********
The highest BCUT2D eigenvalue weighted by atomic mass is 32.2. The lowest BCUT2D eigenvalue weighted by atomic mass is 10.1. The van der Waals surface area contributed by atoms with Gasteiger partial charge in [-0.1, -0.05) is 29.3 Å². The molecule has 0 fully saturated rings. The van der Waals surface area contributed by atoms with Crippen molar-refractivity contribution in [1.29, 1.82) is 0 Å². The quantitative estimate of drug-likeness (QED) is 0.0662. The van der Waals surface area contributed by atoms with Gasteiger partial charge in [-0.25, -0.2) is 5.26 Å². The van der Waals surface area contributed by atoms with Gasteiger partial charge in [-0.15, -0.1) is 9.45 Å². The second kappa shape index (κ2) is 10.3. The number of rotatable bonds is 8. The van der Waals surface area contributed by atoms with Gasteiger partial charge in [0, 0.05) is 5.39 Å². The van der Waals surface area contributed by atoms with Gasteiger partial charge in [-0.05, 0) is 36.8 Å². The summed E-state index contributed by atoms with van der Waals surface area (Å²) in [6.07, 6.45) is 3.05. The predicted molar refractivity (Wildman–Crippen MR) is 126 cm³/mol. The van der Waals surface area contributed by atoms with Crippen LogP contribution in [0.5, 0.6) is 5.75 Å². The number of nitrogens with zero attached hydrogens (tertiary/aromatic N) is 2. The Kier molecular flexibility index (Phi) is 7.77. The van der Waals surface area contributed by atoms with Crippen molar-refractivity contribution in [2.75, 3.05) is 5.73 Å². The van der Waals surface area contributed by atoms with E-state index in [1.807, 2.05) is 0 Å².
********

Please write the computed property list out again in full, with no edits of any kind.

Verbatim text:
The highest BCUT2D eigenvalue weighted by atomic mass is 32.2. The lowest BCUT2D eigenvalue weighted by atomic mass is 10.1. The van der Waals surface area contributed by atoms with Gasteiger partial charge in [-0.1, -0.05) is 29.3 Å². The molecule has 0 fully saturated rings. The van der Waals surface area contributed by atoms with Crippen molar-refractivity contribution in [1.29, 1.82) is 0 Å². The quantitative estimate of drug-likeness (QED) is 0.0662. The van der Waals surface area contributed by atoms with Gasteiger partial charge in [-0.25, -0.2) is 5.26 Å². The van der Waals surface area contributed by atoms with Gasteiger partial charge in [-0.15, -0.1) is 9.45 Å². The second kappa shape index (κ2) is 10.3. The number of rotatable bonds is 8. The van der Waals surface area contributed by atoms with Gasteiger partial charge in [0, 0.05) is 5.39 Å². The van der Waals surface area contributed by atoms with Gasteiger partial charge in [-0.05, 0) is 36.8 Å². The summed E-state index contributed by atoms with van der Waals surface area (Å²) in [6.07, 6.45) is 3.05. The predicted molar refractivity (Wildman–Crippen MR) is 126 cm³/mol. The van der Waals surface area contributed by atoms with Crippen LogP contribution in [0.5, 0.6) is 5.75 Å². The number of nitrogens with zero attached hydrogens (tertiary/aromatic N) is 2. The Kier molecular flexibility index (Phi) is 7.77. The van der Waals surface area contributed by atoms with Crippen molar-refractivity contribution in [2.75, 3.05) is 5.73 Å². The van der Waals surface area contributed by atoms with E-state index in [1.807, 2.05) is 0 Å².